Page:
## Heap Sort in Python

## Insertion Sort in Python

## Bubble Sort in Python

## Merge Sort in Python

## Heap Sort in Python

**Heap Sort in Python**

The heap sort is quite the same as the selection sort, where we find the maximum element and put it at the end. It is based on a comparison sorting algorithm which works on Binary heap data structure. It is the best example of an efficient sorting algorithm.

**What is Heap Sort?**

Heap sort is an efficient and popular sorting algorithm. The heap sort concept is to "eliminate" the element from the heap part of the list one-by-one and insert them to the sorted part of the list. Before learning more about the heap sorting algorithm, let's discuss the heap data structure.

It is an in-place algorithm, which means a fixed amount of memory is used to store the sorted list, or the memory size doesn't rely on the size of the preliminary list.

For example - We don't need the additional memory stack to store the sorted array and neither recursive call stack. The heapsort algorithm usually implements using the second array to sort the fixed values. This process is quick, simple, natural and easy to implement.

On the other hand, heap sort is unstable, which means it doesn't maintain the comparative order of elements with equal values. It can quickly sort primitive types such as integers and characters, but it has a problem with the complex types and objects.

Let's understand it by the following example -

We have a custom class Student with properties age and name, and several objects of that class in an array, including a student called "Thomas" ages "20" and also "Peter," have aged 20 appear in the same order.

If we sort the array of people by age, then there is no guarantee that "Thomas" would appear before the "Peter" in the sorted array. It can be defined order, but there is no guarantee.

**Heap Data Structure**

The heap data structure is a complete binary tree that fulfills the heap property. It is also known as the binary heap.

A complete binary tree satisfies the following properties.

- Every level should be filled.
- All the nodes are as far left as possible.

As we can see in the above image of the heap, but it is not sorted. We will not dig in-depth this article because our focus is to explain the Heap sort algorithm, not a heap. In the heap sort, the next smallest element is always the first element.

The heap tree can be the two types - min-heap and max tree. A min-heap is kept a record of the maximum element. A max heap keeps track of the largest element. Heap mainly supports the following operations - delete_minimum(), get_minimum() and add().

The first element of the heap can delete after restoring it. It takes O(log N) time, and that is highly effective.

**Implementation**

Python provides the in-built functions for sorting elements using heap sort. The functions are given below.

```
heappush(list, item) -It is used to add the heap element and re-sort it.
heappop(list) - It is used to remove the element and return the element.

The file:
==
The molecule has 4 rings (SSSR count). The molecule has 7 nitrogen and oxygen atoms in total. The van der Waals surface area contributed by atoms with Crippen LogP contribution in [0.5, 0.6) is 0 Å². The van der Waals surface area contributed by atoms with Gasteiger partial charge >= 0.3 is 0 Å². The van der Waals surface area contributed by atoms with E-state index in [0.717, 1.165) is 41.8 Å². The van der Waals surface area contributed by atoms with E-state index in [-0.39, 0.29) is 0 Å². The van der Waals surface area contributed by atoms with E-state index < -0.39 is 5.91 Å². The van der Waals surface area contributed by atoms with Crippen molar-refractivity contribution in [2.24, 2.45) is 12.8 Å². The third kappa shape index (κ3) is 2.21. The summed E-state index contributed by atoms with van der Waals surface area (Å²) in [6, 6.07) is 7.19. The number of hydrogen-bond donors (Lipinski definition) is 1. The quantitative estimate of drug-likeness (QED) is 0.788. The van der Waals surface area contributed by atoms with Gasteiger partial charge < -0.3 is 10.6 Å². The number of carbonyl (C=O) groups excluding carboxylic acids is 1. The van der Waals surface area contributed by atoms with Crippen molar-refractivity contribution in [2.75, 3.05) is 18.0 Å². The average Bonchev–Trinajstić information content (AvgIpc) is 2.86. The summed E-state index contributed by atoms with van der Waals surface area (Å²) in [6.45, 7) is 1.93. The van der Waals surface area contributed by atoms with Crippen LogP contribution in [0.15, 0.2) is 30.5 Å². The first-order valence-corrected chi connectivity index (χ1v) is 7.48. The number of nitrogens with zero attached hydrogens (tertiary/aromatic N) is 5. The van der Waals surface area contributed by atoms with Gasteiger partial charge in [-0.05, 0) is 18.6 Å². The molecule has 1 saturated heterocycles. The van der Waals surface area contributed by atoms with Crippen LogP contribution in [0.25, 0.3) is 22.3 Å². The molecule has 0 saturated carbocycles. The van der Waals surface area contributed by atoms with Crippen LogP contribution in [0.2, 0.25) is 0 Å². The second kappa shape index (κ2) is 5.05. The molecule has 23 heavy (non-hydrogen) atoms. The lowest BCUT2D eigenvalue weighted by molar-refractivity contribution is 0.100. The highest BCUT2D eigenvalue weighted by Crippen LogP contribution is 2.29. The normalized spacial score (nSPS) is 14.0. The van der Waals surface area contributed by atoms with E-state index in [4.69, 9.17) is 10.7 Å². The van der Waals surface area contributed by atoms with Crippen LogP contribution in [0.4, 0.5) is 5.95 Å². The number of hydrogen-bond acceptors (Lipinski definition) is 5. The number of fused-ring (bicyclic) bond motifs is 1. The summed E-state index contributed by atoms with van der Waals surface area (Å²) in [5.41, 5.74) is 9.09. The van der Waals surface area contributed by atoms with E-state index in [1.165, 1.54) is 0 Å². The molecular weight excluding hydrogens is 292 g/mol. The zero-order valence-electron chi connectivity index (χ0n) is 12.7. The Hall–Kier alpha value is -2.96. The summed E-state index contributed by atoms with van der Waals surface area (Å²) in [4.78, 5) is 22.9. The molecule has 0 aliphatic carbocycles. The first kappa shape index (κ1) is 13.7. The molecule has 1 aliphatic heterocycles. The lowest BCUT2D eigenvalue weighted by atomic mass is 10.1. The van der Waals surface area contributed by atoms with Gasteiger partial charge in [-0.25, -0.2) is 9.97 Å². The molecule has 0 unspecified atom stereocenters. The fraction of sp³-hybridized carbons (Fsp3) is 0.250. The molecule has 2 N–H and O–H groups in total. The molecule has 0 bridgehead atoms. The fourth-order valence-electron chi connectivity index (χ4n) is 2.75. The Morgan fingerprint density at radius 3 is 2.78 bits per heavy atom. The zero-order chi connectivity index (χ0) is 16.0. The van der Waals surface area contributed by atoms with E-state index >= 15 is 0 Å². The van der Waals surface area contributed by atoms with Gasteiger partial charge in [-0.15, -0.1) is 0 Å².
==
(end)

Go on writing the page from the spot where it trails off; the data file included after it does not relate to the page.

heapfy() - It is used to turn the given list into a heap.
Consider the following example for heap sort.
```

Example -

```
from heapq import heappop, heappush
def heapsort(list1):
heap = []
for ele in list1:
heappush(heap, ele)
sort = []
# the elements are lift in the heap
while heap:
sort.append(heappop(heap))
return sort
list1 = [27, 21, 55, 15, 60, 4, 11, 17, 2, 87]
print(heapsort(list1))
```

Output:

```
[2, 4, 11, 15, 17, 21, 27, 55, 60, 87]
```

Explanation

In the above code, we have imported the heapq module which consist heappop() and heappush() method. We created the Heapsort Heapsort () method, which takes list1 as an argument. A for loop iterated the list1 and pushed the elements to the empty heap. We used the while loop and sorted element added to the empty sort.

We called the Heapsort Heapsort () function and passed a list. It returned the sorted list.

**Sorting Custom Objects**

Heap sort is useful for predefined data types, but it is more complicated to handle the user-define data types, such as class objects. We will sort the custom objects in this section.

As we can see, our implementation depends upon the built-in methods. Python provides the following methods.

**heapq.nlargest( n, iterable, *key = None)** - This method is used to get a list with the n largest element from the dataset, defined by the iterable.

**heapq.nsmallest(**- This method is used to get a list with the n smallest elements from the dataset, which is defined by the iterable.

*n*,*iterable*, *key = None)Let's understand the following implementation of custom objects.

Example -

```
from heapq import heappop, heappush
class Car:
def __init__(self, model, year):
self.model = model
self.year = year
def __str__(self):
return str.format("Model Name: {}, Year: {}", self.model, self.year)
def __lt__(self, other):
return self.year < other.year
def __gt__(self, other):
return other.__lt__(self)
def __eq__(self, other):
return self.year == other.year
def __ne__(self, other):
return not self.__eq__(other)
def heapsort(list1):
heap = []
for element in list1:
heappush(heap, element)
ordered = []
while heap:
ordered.append(heappop(heap))
return ordered
car1 = Car("Renault", 2001)
car2 = Car("Bentley", 2005)
car3 = Car("Kia", 2014)
car4 = Car("Maruti Suzuki", 1999);
car5 = Car("Nano", 2012)
list1 = [car1, car2, car3, car4, car5]
for c in Heapsort Heapsort (list1):
print(c)
```